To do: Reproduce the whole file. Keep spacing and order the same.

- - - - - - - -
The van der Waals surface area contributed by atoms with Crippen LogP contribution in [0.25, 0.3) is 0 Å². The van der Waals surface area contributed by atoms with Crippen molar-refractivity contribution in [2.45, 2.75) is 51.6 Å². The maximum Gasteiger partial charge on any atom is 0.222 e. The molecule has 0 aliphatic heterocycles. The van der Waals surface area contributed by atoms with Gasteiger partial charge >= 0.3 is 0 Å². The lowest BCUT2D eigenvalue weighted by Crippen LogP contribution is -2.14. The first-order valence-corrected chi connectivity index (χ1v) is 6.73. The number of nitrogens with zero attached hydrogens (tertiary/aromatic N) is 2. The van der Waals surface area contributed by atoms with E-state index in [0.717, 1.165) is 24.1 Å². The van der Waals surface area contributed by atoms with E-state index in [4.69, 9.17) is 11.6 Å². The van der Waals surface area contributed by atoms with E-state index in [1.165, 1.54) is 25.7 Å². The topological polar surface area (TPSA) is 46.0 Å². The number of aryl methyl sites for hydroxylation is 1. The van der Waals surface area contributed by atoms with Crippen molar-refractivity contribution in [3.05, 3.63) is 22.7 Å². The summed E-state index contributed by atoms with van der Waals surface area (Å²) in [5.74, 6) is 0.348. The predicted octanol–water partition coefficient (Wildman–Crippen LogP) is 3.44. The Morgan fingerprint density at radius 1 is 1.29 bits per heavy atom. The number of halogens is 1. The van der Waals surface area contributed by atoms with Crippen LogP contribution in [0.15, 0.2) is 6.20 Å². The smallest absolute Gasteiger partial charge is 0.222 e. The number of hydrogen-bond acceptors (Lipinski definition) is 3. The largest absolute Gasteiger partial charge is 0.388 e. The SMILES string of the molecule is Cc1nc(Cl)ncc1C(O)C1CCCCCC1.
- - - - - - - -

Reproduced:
The van der Waals surface area contributed by atoms with Crippen LogP contribution in [0.25, 0.3) is 0 Å². The van der Waals surface area contributed by atoms with Crippen molar-refractivity contribution in [2.45, 2.75) is 51.6 Å². The maximum Gasteiger partial charge on any atom is 0.222 e. The molecule has 0 aliphatic heterocycles. The van der Waals surface area contributed by atoms with Gasteiger partial charge >= 0.3 is 0 Å². The lowest BCUT2D eigenvalue weighted by Crippen LogP contribution is -2.14. The first-order valence-corrected chi connectivity index (χ1v) is 6.73. The number of nitrogens with zero attached hydrogens (tertiary/aromatic N) is 2. The van der Waals surface area contributed by atoms with E-state index in [0.717, 1.165) is 24.1 Å². The van der Waals surface area contributed by atoms with E-state index in [4.69, 9.17) is 11.6 Å². The van der Waals surface area contributed by atoms with E-state index in [1.165, 1.54) is 25.7 Å². The topological polar surface area (TPSA) is 46.0 Å². The number of aryl methyl sites for hydroxylation is 1. The van der Waals surface area contributed by atoms with Crippen molar-refractivity contribution in [3.05, 3.63) is 22.7 Å². The summed E-state index contributed by atoms with van der Waals surface area (Å²) in [5.74, 6) is 0.348. The predicted octanol–water partition coefficient (Wildman–Crippen LogP) is 3.44. The Morgan fingerprint density at radius 1 is 1.29 bits per heavy atom. The number of halogens is 1. The van der Waals surface area contributed by atoms with Crippen LogP contribution in [0.15, 0.2) is 6.20 Å². The smallest absolute Gasteiger partial charge is 0.222 e. The number of hydrogen-bond acceptors (Lipinski definition) is 3. The largest absolute Gasteiger partial charge is 0.388 e. The SMILES string of the molecule is Cc1nc(Cl)ncc1C(O)C1CCCCCC1.